The Party prefers to exercise its power backstage, behind any number of different curtains marked “Government,” “Military,” “State-owned Bank,” or “Judiciary,” but these are instruments of the will of the Party, which still calls the shots when it chooses. The state has no legitimate, distinct existence of its own: it exists, in its various manifestations, to do the bidding of the Party. And, just as the KGB was the Siamese twin of the Communist Party of the Soviet Union, so the Public Security Bureau is the Siamese twin of the CPC, enforcing its will where persuasion is judged insufficient, using violence as a matter of routine. The role of the police pioneered by Lenin and Stalin remains essentially unchanged, although its methods have been adapted to the mixed economy and the digital age.

Despite spending more on internal security than on defense against its external enemies, and despite great economic growth, the regime does not feel secure, and with good reason.

The reasons are not hard to identify. As subsequent chapters will show, the absence of political reform means that economic growth has come at great moral, environmental, social, intellectual, and cultural cost. This strategy has resulted in great social ine quality and social injustice. Now the economy itself faces mounting problems, at home and abroad, so that an economic drama is being played out in an environment that is toxic.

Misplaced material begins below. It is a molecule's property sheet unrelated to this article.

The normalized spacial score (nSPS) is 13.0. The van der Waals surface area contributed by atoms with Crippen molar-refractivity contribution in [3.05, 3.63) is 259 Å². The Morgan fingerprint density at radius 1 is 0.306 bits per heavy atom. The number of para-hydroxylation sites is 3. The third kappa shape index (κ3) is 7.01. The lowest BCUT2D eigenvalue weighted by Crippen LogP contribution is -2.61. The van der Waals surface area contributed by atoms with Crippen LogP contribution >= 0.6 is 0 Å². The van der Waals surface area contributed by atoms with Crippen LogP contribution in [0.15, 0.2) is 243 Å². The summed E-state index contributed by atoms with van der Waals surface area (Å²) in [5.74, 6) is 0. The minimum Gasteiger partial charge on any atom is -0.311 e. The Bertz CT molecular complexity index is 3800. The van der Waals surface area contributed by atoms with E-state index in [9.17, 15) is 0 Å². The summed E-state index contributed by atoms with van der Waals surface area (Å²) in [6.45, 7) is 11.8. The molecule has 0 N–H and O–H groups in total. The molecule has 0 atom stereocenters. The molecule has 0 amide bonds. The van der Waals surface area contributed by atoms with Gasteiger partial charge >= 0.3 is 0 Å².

The deep-seated, long-term problems faced by China are the product of the totalitarian regime imposed by the Party, and the very nature of the regime makes it impossible to deal with any of the problems at the radical level required to remedy them. To change one part of the system would require changes in the other parts, and this would destroy the Party’s monopoly on political power.

For three decades from 1978, the Party pursued, with fits and starts, a strategy of transition toward a market economy. In 2008 it halted that transition because it recognized that further reform would undermine its totalitarian grip on political power. Since then it has not resumed it.

Because the Party maintains a regime that is totalitarian in character, it denies any space or legitimacy to efforts by others to fill with positive values the moral vacuum created by its loss of faith in its own communist creed (chapter 4). In practice, materialism, greed, and hedonism have largely replaced it.